wobble about is an online source for original information and advice, and is among the top 15 US Websites (Nielsen Online Spring 2008). It is written in English, and is aimed primarily at North Americans. It is owned by The New York Times Company.

The site’s content is dynamic, attempting to keep up with new information and changing consumer interests. is divided into topic sites, which are grouped into channels and cover subjects from home repair to pediatrics and model railroading and weather. The content is written by a network of over 700 topic experts, called Guides, who are experienced in their particular fields. Each Guide looks after one subject and is the exclusive writer for that subject. Content on the site can take the form of articles, online courses, interactive quizzes, videos and so forth.

Guides are compensated with a base stipend plus bonuses for increased traffic; according to, several guides are averaging over $100,000 per year, although the exact number is not disclosed.


The Guide's sites consist of articles or commentaries written by the Guides as well as links to pertinent web sites related to their topic. Some sites have dictionaries, how-to lessons, and free eCourses. For example, the sites on major European languages have comprehensive lessons illustrated by audio files recorded by the Guides themselves.

Each Guide's site has at least one forum, provided at the Advanced level (with HTML capability and uploading), for registered users. Site visitors may subscribe to free email newsletters for each site. Some Guides participate daily at the forum. employs strict editorial guidelines for all of the content that appears on its site. All content on is overseen by a team of editors, who review materials for relevance and accuracy. New health content on is reviewed and checked for accuracy by a group of physicians and a medical director, which includes 25 MDs.

History was originally founded in 1996 as The Mining Company. The site was launched on April 21, 1997 by Scott Kurnit, owner of General Internet, Bill Day, and a group of other entrepreneurs in New York City. The original goal was to maintain 1,800 topic areas, but after five years of operation, this number was eventually reduced to 700. The original business plan offered expert Guides a minimum rate of $250 a month or one-third of the advertising revenue generated within their topic area. The Mining Company also employed around 50 full time staff for administration, advertising sales and the overall site design work.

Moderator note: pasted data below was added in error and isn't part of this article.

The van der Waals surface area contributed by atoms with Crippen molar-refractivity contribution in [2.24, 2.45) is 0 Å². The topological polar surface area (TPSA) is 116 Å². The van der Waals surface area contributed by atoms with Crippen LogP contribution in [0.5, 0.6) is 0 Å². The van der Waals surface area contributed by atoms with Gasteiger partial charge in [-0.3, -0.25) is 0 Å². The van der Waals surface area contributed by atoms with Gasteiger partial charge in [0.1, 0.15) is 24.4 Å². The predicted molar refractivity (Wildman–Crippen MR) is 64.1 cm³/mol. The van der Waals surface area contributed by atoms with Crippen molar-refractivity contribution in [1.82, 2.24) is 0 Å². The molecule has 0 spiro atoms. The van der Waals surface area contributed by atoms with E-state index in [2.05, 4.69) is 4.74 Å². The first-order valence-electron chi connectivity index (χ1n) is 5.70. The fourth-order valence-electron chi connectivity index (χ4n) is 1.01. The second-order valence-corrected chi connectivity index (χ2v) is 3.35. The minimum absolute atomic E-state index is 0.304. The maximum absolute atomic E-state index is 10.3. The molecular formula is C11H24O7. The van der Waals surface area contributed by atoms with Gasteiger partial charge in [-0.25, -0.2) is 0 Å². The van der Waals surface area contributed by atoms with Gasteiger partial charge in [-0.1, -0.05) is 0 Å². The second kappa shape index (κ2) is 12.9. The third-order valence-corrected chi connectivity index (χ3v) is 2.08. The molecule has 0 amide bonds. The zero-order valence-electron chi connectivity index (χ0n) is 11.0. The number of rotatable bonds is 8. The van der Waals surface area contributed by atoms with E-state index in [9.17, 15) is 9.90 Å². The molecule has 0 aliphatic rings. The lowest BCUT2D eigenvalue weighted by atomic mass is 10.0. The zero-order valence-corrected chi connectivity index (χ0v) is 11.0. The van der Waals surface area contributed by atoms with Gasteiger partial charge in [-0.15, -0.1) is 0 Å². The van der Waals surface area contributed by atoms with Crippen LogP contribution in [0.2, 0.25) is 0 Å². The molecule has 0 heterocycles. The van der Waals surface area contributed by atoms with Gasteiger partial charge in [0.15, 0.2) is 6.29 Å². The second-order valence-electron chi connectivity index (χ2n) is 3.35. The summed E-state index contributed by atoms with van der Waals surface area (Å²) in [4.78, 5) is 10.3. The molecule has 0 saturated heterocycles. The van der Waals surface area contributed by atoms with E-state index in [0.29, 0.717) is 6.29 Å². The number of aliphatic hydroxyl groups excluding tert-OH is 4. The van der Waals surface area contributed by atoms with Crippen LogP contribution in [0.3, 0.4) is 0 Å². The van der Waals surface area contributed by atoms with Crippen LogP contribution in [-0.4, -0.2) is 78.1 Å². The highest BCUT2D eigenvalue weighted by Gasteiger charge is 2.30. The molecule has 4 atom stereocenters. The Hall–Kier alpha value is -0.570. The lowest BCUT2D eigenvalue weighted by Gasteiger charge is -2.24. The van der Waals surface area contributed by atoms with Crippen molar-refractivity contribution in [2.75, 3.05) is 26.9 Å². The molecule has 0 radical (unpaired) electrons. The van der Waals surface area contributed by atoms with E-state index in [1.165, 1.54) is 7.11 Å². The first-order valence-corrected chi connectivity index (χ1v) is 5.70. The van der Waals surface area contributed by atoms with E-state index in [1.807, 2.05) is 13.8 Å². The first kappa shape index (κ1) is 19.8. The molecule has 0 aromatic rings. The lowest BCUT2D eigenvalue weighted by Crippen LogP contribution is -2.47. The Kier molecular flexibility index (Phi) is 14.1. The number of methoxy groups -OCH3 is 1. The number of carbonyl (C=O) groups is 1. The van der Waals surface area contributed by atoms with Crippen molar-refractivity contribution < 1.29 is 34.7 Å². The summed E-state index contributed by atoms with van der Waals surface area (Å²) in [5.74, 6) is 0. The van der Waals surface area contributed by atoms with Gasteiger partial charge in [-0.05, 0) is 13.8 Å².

The company changed its name to About, Inc. on May 17, 1999, and the Web site address, to The renaming was partly to broaden the appeal of the site and the instant brand equity during the Internet bubble of using a simple word followed by dot-com as both site address and company name. The company was acquired by PRIMEDIA in 2000 in a deal that valued About at $690 million. In February 2005, The New York Times Company announced that it was buying, a purchase that was completed in the first half of the year for $410 million. Google along with Yahoo!,, and AOL were reportedly among the other bidders. eliminated over 40% of its topic-sites in 2002. Most of the eliminated sites are not merged, and their contents are no longer accessible to the general public. However, the rights to the material remained with the original authors and some of it has reappeared on other websites.

In 2002, 77 former and current Guides filed a class-action suit in New York against PRIMEDIA. The complaint was that labor laws were violated and contracts breached. The case was still ongoing as of March 2006.

In May 2005, The New York Times Company named Scott Meyer as president & CEO of

As of December 2006, was one of the 15 largest sites on the Web and its third-quarter revenues increased 29.3 percent to $18.3 million compared to $14.2 during the same period last year. Year to date,’s revenue’s were up 56% through September.

On May 7, 2007, acquired ConsumerSearch for $33 Million.

In January 2008, the site's first fully-owned foreign venture, the China-based, debuted. This marked the first full-owned editorial product by The New York Times to enter China. said it would obey all laws and sidestepped the issue of censorship by saying that the chosen topics were not controversial to the government of China.

The domain attracted at least 448 million visitors annually by 2008 according to a study.

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